Structure-function activity relationships[edit]

Structure of alpha-bungarotoxin (blue) in complex with the alpha-9 nAChR subunit (orange), showing interactions with loops I and II.[18]

Because 3FTx proteins of similar structure bind a diverse range of cellular protein targets, the relationships between 3FTx protein sequence and their biological activity have been studied extensively, especially among the alpha-neurotoxins. Known functional sites conferring binding affinity and specificity are concentrated in the loops of 3FTx proteins.[2] For example, the crystal structure of alpha-bungarotoxin in complex with the extracellular domain of the alpha-9 nAChR subunit indicates a protein-protein interaction mediated through loops I and II, with no contacts formed by loop III.[18] Interaction surfaces have been mapped for a number of toxins and vary in which loops participate in binding;[2] erabutoxin A uses all three loops to bind nAChRs,[19] while the dendroaspin interaction with adhesion proteins is mediated by three residues in loop III.[20] In some 3FTx proteins with a C-terminal extension, these residues also participate in forming key binding interactions.[2]

The cardiotoxin/cytolysin 3FTx subgroup has a somewhat different set of functionally significant residues due to its distinct mechanism of action, likely involving interactions with phospholipids in the cell membrane,[21] as well as possible functionally significant interactions with other cell-surface molecules such as glycosaminoglycans.[22] A hydrophobic patch of residues contiguous in tertiary structure but distributed over all three loops has been identified as functionally significant in combination with a set of conserved lysine residues conferring local positive charge.[2]

Because of their structural similarity and functional diversity, 3FTx proteins have been used as model systems for the study of protein engineering.[23] Their high binding specificity against targets of pharmacological interest, lack of enzymatic activity, and low immunogenicity have also prompted interest in their potential as drug leads.[24][25][4]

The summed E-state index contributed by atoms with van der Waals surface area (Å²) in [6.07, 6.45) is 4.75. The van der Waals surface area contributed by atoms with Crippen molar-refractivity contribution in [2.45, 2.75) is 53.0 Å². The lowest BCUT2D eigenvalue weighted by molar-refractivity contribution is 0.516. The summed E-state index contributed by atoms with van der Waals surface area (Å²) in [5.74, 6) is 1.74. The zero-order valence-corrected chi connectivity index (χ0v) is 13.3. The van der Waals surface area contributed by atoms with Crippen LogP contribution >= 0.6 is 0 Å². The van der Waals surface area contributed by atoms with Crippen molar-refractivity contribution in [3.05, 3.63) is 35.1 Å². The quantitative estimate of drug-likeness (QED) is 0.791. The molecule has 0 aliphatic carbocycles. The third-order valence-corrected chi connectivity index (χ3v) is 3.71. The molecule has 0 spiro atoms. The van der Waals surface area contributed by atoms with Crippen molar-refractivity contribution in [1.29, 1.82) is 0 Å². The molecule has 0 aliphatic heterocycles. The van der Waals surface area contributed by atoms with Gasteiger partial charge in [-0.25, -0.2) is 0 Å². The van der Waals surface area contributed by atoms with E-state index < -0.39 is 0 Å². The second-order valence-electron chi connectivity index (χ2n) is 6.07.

Evolution[edit]

Although three-finger proteins in general are widely distributed among metazoans, three-finger toxins appear only in snakes.[4][17] They are usually considered to be restricted to the Caenophidia lineage (the taxon containing all venomous snakes), though at least one putative 3FTx homolog has been identified in the genome of the Burmese python, a member of a sister taxon.[17] Early work in analyzing protein homology by sequence alignment in the 1970s suggested 3FTx proteins may have evolved from an ancestral ribonuclease;[26] however, more recent molecular phylogeny studies indicate that 3FTx proteins evolved from non-toxic three-finger proteins.[16][27][28]

Among venomous snakes, the distribution of 3FTx proteins varies; they are particularly enriched in venom from the family Elapidae.[4] In the king cobra (Ophiophagus hannah)[29] and Eastern green mamba (Dendroaspis angusticeps),[30] 3FTx proteins make up about 70% of the protein toxins in venom; in the desert coral snake (Micrurus tschudii) the proportion is reported as high as 95%.[31]

Genes encoding three-finger toxins are thought to have evolved through gene duplication.[27] Traditionally, this has been conceptualized as repeated events of duplication followed by neofunctionalization and recruitment to gene expression patterns restricted to venom glands.[27][29][32] However, it has been argued that this process should be extremely rare and that subfunctionalization better explains the observed distribution.[33] More recently, non-toxic 3FP proteins have been found to be widely expressed in many different tissues in snakes, prompting the alternative hypothesis that proteins of restricted expression in saliva were selectively recruited for toxic functionality.[17] There is evidence that most types of 3FTx proteins have been subject to positive selection (that is, diversifying selection) in their recent evolutionary history,[34] possibly due to an evolutionary arms race with prey species.[28][29] Notable exceptions are the dimeric kappa-bungarotoxin family, likely as a result of evolutionary constraints on the dimer interface, and the cardiotoxin/cytotoxin family, in which a larger fraction of the protein's residues are believed to have functional roles.[34]

References[edit]